Late-night was a bright spot in this summer's otherwise lackluster broadcast upfront market, where ad buyers struck deals for commercial time in the upcoming TV season.
For many years an afterthought during the prime-time-centric upfronts, the new regime in late-night hosts has lately heated demand from advertisers.
"Usually in negotiations the conversation is around prime and then all the other dayparts lumped together, but late-night was a bigger part of the conversations," one media buyer said.
NBC is likely the biggest beneficiary, with a 45% surge in late-night budgets and higher-percentage price hikes than for prime-time, said Linda Yaccarino, president, advertising sales, NBC Universal. Media buyers confirmed that one broadcaster saw at least a 40% surge in its late-night schedule.
The new faces on screen are also attracting advertisers that may not have bought late-night in the past, according to media buyers.
The trend started last year, fueled by Jimmy Kimmel's move to 11:35 p.m. from midnight in January 2013, but has accelerated since Jimmy Fallon took the "Tonight Show" reins from Jay Leno in February.
"In recent years, late-night has been late-night. There hadn't been a large-scale change," Ms. Yaccarino said.
Since Mr. Fallon took over, "The Tonight Show" has seen a resurgence in viewership, particularly among the younger viewers that advertisers often target. "The Tonight Show" is currently averaging 4.2 million viewers on any given night, up about 24% from last year, and viewership among 18-to-49-year-olds has surged 70%.
Seth Meyers also came on board as host of the "Late Night" this year, succeeding Mr. Fallon in that slot. Mr. Meyers has been successful in attracting more viewers, with viewership in the 18-to-49-year-old demographic up 24%.
And with overall broadcast ratings down, late-night looks that much more attractive.
"Late-night is the next logical stop for advertisers to pick up displaced GRPs [gross ratings points]," Ms. Yaccarino said.
Three tiers of pricing
"Late-night was the most aggressive of all dayparts," a second buyer said. "Networks were turning away dollars and trying to create tiers of pricing."
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Typically advertisers negotiate new ad buys based on what they paid in the prior season. Last year, ABC looked for a price correction on "Jimmy Kimmel Live" by seeking a higher price for any additional time advertisers wanted, creating two tiers of pricing for some buyers, the buyer said. And in this year's upfront ABC pushed for more yet again.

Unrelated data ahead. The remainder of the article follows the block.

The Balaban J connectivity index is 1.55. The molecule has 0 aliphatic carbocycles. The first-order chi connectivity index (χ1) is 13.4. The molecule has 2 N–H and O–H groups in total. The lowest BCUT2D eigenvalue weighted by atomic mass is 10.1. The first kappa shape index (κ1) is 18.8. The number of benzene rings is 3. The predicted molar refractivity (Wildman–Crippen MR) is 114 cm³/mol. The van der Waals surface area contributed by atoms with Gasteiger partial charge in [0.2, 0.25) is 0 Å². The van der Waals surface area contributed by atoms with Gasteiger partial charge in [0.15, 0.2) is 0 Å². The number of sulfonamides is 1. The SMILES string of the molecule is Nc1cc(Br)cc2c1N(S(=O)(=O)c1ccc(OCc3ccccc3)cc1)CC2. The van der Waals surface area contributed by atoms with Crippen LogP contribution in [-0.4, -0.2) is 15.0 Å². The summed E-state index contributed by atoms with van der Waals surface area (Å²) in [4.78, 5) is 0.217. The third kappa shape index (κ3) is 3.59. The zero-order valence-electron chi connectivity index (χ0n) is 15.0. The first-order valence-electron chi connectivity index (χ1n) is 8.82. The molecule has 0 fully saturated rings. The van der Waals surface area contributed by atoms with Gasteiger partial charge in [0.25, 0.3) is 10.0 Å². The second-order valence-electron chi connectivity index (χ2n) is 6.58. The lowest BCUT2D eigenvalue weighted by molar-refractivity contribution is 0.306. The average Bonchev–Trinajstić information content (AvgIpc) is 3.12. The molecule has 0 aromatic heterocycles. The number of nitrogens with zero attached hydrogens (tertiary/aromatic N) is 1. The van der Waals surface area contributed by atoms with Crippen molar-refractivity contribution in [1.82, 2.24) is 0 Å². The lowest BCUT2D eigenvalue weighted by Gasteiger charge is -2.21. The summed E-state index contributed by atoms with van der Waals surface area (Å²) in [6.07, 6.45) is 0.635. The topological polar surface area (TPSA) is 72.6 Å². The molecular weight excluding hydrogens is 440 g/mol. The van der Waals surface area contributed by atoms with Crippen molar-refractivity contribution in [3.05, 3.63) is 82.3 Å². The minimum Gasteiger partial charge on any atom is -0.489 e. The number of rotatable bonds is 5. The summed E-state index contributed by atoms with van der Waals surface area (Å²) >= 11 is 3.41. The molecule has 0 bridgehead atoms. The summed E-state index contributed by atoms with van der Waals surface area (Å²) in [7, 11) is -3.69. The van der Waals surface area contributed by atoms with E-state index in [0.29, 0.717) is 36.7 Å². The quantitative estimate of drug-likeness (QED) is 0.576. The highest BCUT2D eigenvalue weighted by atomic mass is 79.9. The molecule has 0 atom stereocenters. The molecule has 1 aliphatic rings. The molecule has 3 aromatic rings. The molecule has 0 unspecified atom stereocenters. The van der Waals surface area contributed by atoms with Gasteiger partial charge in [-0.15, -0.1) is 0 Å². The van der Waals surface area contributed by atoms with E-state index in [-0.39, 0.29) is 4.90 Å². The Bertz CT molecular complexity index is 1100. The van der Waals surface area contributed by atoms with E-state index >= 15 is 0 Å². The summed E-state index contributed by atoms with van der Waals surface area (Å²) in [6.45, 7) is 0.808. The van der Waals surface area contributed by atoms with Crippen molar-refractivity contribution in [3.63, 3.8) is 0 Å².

"Tier two happens often especially on legacy bases that networks don't like, but tier three is very uncommon and speaks to just how much demand there was in late night," the buyer added.
An ABC spokeswoman did not respond to requests for comment.
Ad rates for late-night commercial time saw price increases in high single-digit to low double-digit percentages, and those advertisers who looked to make buys at the tail end of deal-making were subjected to even higher increases, the buyer said.
More change is coming next year, when Comedy Central's Stephen Colbert will replace David Letterman as the host of CBS's "Late Show."
While buyers may not be placing bets on Mr. Colbert just yet, there's already been interest around the transition. CBS has already benefited from an uptick in demand, according to media buyers.
Dollar volume and ad rates for late-night increased significantly in the upfront, a CBS spokesman said. "It was an attractive daypart for us in the upfront," he said. "Letterman's pending retirement is generating interest."
The surge in advertiser attention has caught the eye of cable networks, with at least one cable channel taking a closer look at opportunities in the late-night space as a result.
Overall, the upfront marketplace was underwhelming, with NBC the only broadcaster to secure an increase in overall dollar volume.
Fox saw as much as a 15% decrease in volume, while CBS, ABC and The CW are all believed to be on par or down from their volume totals last year.